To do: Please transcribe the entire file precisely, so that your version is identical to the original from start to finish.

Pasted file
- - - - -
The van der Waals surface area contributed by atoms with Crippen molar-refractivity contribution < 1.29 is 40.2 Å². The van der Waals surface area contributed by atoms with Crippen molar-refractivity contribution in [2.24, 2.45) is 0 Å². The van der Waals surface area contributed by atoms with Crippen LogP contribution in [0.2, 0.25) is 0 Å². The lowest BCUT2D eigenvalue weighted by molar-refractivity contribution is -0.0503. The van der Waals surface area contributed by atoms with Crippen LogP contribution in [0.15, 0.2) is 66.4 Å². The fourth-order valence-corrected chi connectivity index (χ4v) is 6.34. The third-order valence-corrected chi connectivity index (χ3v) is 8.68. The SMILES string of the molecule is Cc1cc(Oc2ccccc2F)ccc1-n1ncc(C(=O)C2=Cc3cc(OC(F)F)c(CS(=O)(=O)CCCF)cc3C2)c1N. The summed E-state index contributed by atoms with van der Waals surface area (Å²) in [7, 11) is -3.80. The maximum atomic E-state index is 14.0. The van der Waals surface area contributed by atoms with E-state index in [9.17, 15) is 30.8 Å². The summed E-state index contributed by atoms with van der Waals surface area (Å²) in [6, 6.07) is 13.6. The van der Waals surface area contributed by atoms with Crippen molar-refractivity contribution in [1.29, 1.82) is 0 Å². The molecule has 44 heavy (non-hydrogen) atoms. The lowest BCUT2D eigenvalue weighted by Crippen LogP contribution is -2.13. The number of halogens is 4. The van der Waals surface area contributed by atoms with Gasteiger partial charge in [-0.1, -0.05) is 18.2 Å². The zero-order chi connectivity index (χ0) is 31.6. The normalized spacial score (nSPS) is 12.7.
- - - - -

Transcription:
The van der Waals surface area contributed by atoms with Crippen molar-refractivity contribution < 1.29 is 40.2 Å². The van der Waals surface area contributed by atoms with Crippen molar-refractivity contribution in [2.24, 2.45) is 0 Å². The van der Waals surface area contributed by atoms with Crippen LogP contribution in [0.2, 0.25) is 0 Å². The lowest BCUT2D eigenvalue weighted by molar-refractivity contribution is -0.0503. The van der Waals surface area contributed by atoms with Crippen LogP contribution in [0.15, 0.2) is 66.4 Å². The fourth-order valence-corrected chi connectivity index (χ4v) is 6.34. The third-order valence-corrected chi connectivity index (χ3v) is 8.68. The SMILES string of the molecule is Cc1cc(Oc2ccccc2F)ccc1-n1ncc(C(=O)C2=Cc3cc(OC(F)F)c(CS(=O)(=O)CCCF)cc3C2)c1N. The summed E-state index contributed by atoms with van der Waals surface area (Å²) in [7, 11) is -3.80. The maximum atomic E-state index is 14.0. The van der Waals surface area contributed by atoms with E-state index in [9.17, 15) is 30.8 Å². The summed E-state index contributed by atoms with van der Waals surface area (Å²) in [6, 6.07) is 13.6. The van der Waals surface area contributed by atoms with Crippen molar-refractivity contribution in [1.29, 1.82) is 0 Å². The molecule has 44 heavy (non-hydrogen) atoms. The lowest BCUT2D eigenvalue weighted by Crippen LogP contribution is -2.13. The number of halogens is 4. The van der Waals surface area contributed by atoms with Gasteiger partial charge in [-0.1, -0.05) is 18.2 Å². The zero-order chi connectivity index (χ0) is 31.6. The normalized spacial score (nSPS) is 12.7.